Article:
The bumps, shouts, and herd noises were discordant and weird.  What the fuck was going on up there? Sometimes, I would climb the stairs to snoop around. At first, doors would be closed as soon as I reached the top. Sometimes, I could see out of the corner of my eye,  through a partially open door, something resembling a nose, or maybe some wrinkled skin. It was as if the stable master had asked the illegal stallion to settle down in his stall so as to hide from a passerby.

Nose and wrinkled skin? Was Dad hiding an elephant from me? Wouldn’t it fall through the floor of our ramshackle building?

OF GIANTS AND DWARFS

Special note: Today is Dad’s 98th birthday!

As related in my last two posts, “THE NIGHT IS DARK AND FULL OF TERRORS,” and “FIRST TEST,” my full-time entry into the family business was marked by both gloom and doom on one hand, and affirmation on the other.

You could say it was a study of extremes. Like my Dad.

The location of the office was, well, anything but standard.  It was close to my home in Manhattan — five miles as the crow flies.  Just across the river, the first stop.

Yet, it was hideous from the point of view of public transportation.  Two subway lines to Times Square; a bus from the New Jersey Embassy (otherwise known as the Port Authority Bus Terminal); and then a quarter mile uphill slog.  This was a tough commute of one hour’s duration, each way.  It was the Goddamn bus that took the longest, inching its way through hellacious traffic to and from the Lincoln Tunnel.  If I could have walked on water, I could have hoofed the whole thing in just about the same amount of time.

THE NIGHT IS DARK AND FULL OF TERRORS

“What did he fear? It was not fear or dread. It was a nothing that he knew too well. It was all a nothing and a man was nothing too. It was only that and light was all it needed and a certain cleanness and order. Some lived in it and never felt it but he knew it was already nada y pues nada y pues nada. Our nada who art in nada, nada be thy name thy kingdom nada thy will be nada in nada as it is in nada. Give us this nada our daily nada and nada us our nada as we nada our nadas and nada us not into nada but deliver us from nada; pues nada. Hail nothing full of nothing, nothing is with thee.”

-Ernest Hemingway, “A Clean, Well-Lighted Place”

In 1982, Dad was suing Gloria for divorce.  Or more accurately, he forced her to sue him.  As the defendant, he and his lawyers threatened her with an illegal prior divorce and effectively slaughtered her (see my post last week “IS YOUR MEXICAN DIVORCE LEGAL?”).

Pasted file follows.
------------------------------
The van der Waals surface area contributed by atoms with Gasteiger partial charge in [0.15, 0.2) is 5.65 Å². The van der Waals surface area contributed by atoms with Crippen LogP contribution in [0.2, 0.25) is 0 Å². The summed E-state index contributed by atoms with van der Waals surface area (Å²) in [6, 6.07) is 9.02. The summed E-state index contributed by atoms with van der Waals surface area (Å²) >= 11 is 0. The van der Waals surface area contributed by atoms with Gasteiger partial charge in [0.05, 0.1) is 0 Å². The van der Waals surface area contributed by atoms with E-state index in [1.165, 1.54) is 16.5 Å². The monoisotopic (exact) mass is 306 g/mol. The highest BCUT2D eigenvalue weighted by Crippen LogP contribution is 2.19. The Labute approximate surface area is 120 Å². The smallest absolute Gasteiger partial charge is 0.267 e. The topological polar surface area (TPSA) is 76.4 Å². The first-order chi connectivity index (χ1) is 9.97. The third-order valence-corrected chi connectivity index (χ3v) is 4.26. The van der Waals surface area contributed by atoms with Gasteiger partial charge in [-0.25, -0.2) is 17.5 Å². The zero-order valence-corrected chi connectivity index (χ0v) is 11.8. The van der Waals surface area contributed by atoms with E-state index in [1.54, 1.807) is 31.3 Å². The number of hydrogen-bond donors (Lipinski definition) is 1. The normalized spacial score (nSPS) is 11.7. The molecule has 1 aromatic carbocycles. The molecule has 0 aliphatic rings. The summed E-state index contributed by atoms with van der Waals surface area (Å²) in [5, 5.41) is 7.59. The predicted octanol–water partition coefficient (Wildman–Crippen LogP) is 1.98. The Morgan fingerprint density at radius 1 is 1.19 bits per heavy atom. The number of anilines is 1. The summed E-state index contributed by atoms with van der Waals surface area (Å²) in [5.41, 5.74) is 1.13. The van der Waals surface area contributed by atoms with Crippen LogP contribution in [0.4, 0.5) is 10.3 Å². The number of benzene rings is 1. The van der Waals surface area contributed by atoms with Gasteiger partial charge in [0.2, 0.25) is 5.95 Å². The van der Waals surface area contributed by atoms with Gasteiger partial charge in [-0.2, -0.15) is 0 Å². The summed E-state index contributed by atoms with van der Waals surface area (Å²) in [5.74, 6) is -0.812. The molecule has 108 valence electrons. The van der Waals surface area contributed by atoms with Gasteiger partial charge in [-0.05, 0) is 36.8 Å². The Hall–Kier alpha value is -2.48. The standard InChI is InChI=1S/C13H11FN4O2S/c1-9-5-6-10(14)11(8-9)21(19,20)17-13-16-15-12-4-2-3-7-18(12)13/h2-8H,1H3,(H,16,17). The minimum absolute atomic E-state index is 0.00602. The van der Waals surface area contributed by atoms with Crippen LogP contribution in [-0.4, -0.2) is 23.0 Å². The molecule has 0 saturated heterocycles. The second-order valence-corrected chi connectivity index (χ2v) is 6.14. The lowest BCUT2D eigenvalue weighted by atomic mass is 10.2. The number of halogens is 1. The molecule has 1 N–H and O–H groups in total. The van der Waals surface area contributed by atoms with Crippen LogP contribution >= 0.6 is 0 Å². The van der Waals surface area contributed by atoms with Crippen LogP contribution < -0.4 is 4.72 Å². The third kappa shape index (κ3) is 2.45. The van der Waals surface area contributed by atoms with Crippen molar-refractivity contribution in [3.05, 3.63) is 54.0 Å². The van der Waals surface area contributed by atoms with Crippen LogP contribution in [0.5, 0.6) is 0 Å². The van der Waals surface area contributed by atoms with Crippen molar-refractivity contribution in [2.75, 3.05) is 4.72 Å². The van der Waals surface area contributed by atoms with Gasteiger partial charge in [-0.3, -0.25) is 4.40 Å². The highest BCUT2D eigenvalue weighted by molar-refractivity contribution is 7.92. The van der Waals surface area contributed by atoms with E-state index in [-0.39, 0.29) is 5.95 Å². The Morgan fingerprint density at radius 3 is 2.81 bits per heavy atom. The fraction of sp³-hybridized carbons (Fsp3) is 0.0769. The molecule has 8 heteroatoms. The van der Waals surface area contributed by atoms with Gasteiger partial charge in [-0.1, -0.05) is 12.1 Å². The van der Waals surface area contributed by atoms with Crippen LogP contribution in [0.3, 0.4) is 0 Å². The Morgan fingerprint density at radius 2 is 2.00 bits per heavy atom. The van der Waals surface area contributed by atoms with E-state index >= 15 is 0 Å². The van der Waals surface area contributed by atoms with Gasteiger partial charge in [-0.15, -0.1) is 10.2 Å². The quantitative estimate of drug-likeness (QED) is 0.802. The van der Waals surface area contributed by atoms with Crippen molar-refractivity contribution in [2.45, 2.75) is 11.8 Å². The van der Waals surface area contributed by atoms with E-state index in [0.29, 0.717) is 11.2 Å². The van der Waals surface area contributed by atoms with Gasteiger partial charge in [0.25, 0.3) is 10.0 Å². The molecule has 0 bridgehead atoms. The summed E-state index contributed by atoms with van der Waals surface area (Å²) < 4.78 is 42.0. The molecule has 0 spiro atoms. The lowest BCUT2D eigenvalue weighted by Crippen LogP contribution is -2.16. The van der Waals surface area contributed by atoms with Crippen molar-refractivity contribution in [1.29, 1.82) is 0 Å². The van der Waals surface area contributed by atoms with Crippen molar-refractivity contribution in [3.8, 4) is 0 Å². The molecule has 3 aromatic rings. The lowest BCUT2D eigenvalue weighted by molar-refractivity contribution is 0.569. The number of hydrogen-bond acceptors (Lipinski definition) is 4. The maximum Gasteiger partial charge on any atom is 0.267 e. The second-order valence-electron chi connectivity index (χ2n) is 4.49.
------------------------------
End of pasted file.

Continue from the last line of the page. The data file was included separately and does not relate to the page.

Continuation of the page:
During that Fall, I started working at Olcott International part-time, one day a week, on Fridays, when I had no classes at Columbia University’s Graduate School of International Affairs (SIA).  It was the last in a string of temporary or part-time jobs held down since my last year of college in 1980.

As a college senior, I created a job for myself as an organizer for Teddy Kennedy’s presidential campaign in 1979 and 1980.  Teddy didn’t win, as you recall.  Then, I worked as the New York State College Coordinator for John Anderson’s Presidential campaign in the Fall of 1980.  John didn’t win either.  Later on, at SIA, I had summer jobs at Société Générale and the United Nations.  Great experiences all.

John Anderson

The highlight of my experience in John’s campaign was when he took the time to call me one day to thank me for my efforts.

But now Dad had offered me full-time employment at Olcott International starting January 1983.  This was to be my first time working in a job for a paycheck.  To be supporting myself like a real person.

As mentioned in previous posts, I had my reasons to be nervous.  The puffed-up title of Assistant Vice President did little to assuage my concerns.

PAYING THE COST

A reader commented last week “James, you had a very difficult childhood/teenage. Your father obviously had some issues.”

I disagree with the first statement.  Leaving aside the fact that my Dad had divorced and remarried twice by the time I reached my 18th birthday, I think my childhood was often charmed, even privileged.  As you can see from my picture in last week’s post “WHEN A CHORE IS NOT A CHORE PART 2,” Dad and I had a lot of fun together.

The Father who took that picture is the man I miss terribly today.

It was only in my later adolescence that ominous signs about Dad became known to me from the new vibrant presence in our lives, Gloria.  Like any child, I refused to believe at first that my Dad could have had issues.

WHEN A CHORE IS NOT A CHORE PART 1